Some Thoughts on k8s on WSL2

It’s getting to the point now where I rarely touch a Powershell prompt. My WSL2 system has taken over the computer, and it thinks it runs Linux now. The last thing for me to get running on my local “Linux” dev environment is Kubernetes. I use the docker-desktop Kubernetes cluster, since I am already using Docker Desktop and it’s as simple as checking a box. Minikube comes recommended as well as k3s.

I initially installed the snap for kubectl as per the suggestion from the CLI when I typed the non-existent kubectl command. I’d suggest installing it from the package repository instead. In any case, obtaining kubectl is not that hard; just don’t use the snap.

The real difficulty with running a local k8s environment is that your localhost interface fills up awfully fast with ports. It would be much easier if you could assign your external IPs to an aliased interface and then you could not worry about port collisions as much. Enter MetalLB, a virtual load balancer for your k8s cluster. Installation instructions are at https://metallb.org/. MetalLB will create the necessary virtual interfaces for you, and assign all of your LoadBalancer ports to one or more address pools. This is great – all of your load balancers in one place.

The only problem is that Windows can’t reach them by default. At least our MetalLB configuration is based on static addresses, because our WSL address will move every time WSL2 starts up. Not only that, but we’ll get an address in a different network! This makes setting up static routes a little difficult, but thankfully not impossible:

$wsl_gw=$($(netsh interface ipv4 show addresses "vEthernet (WSL)" | findstr "IP") -replace "^.*?(25[0-5]|2[0-4][0-9]|[01]?[0-9][0-9]?)\.(25[0-5]|2[0-4][0-9]|[01]?[0-9][0-9]?)\.(25[0-5]|2[0-4][0-9]|[01]?[0-9][0-9]?)\.(25[0-5]|2[0-4][0-9]|[01]?[0-9][0-9]?).*$","`$1.`$2.`$3.`$4")

try {
    route delete 10.100.0.0/24 > Out-Null 2>&1
} catch {

}

try {
    route add 10.100.0.0/24 $wsl_gw > Out-Null 2>&1
} catch {

}

The magic comes from the first line, a one-liner for grabbing the IP address of the WSL gateway interface. The regex is excruciatingly correct, but it works every time. It’s probably worth unpacking the declaration a bit:

Show the address information for the interface named “vEthernet (WSL)”. This is the default name of the virtual network installed to host WSL. The output looks like:

Configuration for interface "vEthernet (WSL)"
    DHCP enabled:                         No
    IP Address:                           172.17.192.1
    Subnet Prefix:                        172.17.192.0/20 (mask 255.255.240.0)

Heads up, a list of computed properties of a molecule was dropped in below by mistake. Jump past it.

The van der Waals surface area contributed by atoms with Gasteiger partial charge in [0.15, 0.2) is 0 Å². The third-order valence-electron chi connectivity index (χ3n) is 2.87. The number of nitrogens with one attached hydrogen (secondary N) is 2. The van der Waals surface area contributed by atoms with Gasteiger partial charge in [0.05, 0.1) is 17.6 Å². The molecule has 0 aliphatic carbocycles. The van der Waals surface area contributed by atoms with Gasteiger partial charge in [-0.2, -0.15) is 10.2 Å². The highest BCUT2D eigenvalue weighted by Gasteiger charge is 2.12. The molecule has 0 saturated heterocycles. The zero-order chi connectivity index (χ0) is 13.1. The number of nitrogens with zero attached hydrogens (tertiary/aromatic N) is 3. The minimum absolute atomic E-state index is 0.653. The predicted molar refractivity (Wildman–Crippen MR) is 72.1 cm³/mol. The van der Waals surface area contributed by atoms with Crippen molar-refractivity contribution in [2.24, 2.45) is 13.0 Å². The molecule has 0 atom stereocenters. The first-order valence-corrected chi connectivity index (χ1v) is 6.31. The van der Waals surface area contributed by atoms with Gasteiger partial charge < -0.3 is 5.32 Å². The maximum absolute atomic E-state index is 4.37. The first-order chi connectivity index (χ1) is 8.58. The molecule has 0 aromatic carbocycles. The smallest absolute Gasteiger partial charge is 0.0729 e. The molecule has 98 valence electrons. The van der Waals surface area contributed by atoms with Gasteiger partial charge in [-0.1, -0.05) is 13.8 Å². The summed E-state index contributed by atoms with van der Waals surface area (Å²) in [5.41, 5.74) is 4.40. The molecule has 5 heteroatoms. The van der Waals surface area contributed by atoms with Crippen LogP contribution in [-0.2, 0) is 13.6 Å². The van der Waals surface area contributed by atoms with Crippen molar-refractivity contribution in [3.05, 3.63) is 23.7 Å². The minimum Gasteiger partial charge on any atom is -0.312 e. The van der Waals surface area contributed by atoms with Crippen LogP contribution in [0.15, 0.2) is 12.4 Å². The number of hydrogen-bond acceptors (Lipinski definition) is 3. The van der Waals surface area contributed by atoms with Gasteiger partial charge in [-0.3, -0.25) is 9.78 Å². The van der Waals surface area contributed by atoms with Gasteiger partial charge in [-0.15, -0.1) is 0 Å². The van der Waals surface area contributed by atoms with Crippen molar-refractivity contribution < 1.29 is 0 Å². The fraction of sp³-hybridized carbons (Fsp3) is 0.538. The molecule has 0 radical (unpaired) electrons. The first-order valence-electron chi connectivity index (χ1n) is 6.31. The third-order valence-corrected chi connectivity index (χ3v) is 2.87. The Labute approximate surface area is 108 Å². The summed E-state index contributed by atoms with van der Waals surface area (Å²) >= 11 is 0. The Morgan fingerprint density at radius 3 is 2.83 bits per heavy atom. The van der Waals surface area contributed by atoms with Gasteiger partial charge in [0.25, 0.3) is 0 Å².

InterfaceMetric:                      5000

Now that we have the output, it seems that the address we are interested in is all by its lonesome on the line labelled “IP Address”. This sounds like a job for a regular expression. So, we match the output against an entire line containing a single IP address and replace the line with the IP address. We use findstr to narrow the output to a single line in the first place.

And finally, we fire and forget a couple of network commands that should (occassionally) give us a route from our Windows machine to our MetalLB address pool.

There’s a lot that can go wrong here. Most notably, we cannot run anything related to WSL without the user logging in. So, we’re stuck with startup scripts in the Windows Startup folder to get the job done, and the one above goes in there.

Second, we need to trigger the Linux-side scripting on startup too. One clever thing you can do is to install systemd-genie and then start terminal upon login. Set Ubuntu to your default terminal and logging in will cause systemd to kick in and start those services. With any luck, both the route and the additional interface will be allocated without issue. But if you expect it to work without occasional (frequent) intervention, you’re crazy. Microsoft, if you’re listening, please have your systemd guy give us a real systemd! 🙂

But, as expected, other than the fiddling with IPs and ports, k8s runs very well on “WSL2” (remember – it’s running in a different Linux container on your Windows host). The Docker Desktop implementation of Kubernetes is fine.

One last thought. Deployment to Kubernetes is usually achieved using a CI/CD pipeline. I’d suggest you do the same for your local k8s cluster as well. Install an Azure DevOps agent in WSL2 and connect it to your DevOps project. Now you can manage your k8s builds from DevOps instead of tinkering from the command line. This turns out to be excellent for other reasons – it lets you break the build dozens of times in a pipeline whose stats don’t matter. Then you can simply clone the pipeline and update your variable groups for test/prod.

As usual, I’m late to the party on Kubernetes. But I believe it’s a key architectural component that allows us to avoid vendor lock-in. Building cloud-native apps for Kubernetes increases agility and reduces lock-in because you can easily deploy your application to other clouds, giving you the ability to rapidly move from cloud to cloud with minimal disruption. This leaves you in a much better negotiating position with your current cloud vendor.


Leave a Reply

Fill in your details below or click an icon to log in:

WordPress.com Logo

You are commenting using your WordPress.com account. Log Out /  Change )

Twitter picture

You are commenting using your Twitter account. Log Out /  Change )

Facebook photo

You are commenting using your Facebook account. Log Out /  Change )

Connecting to %s

%d bloggers like this: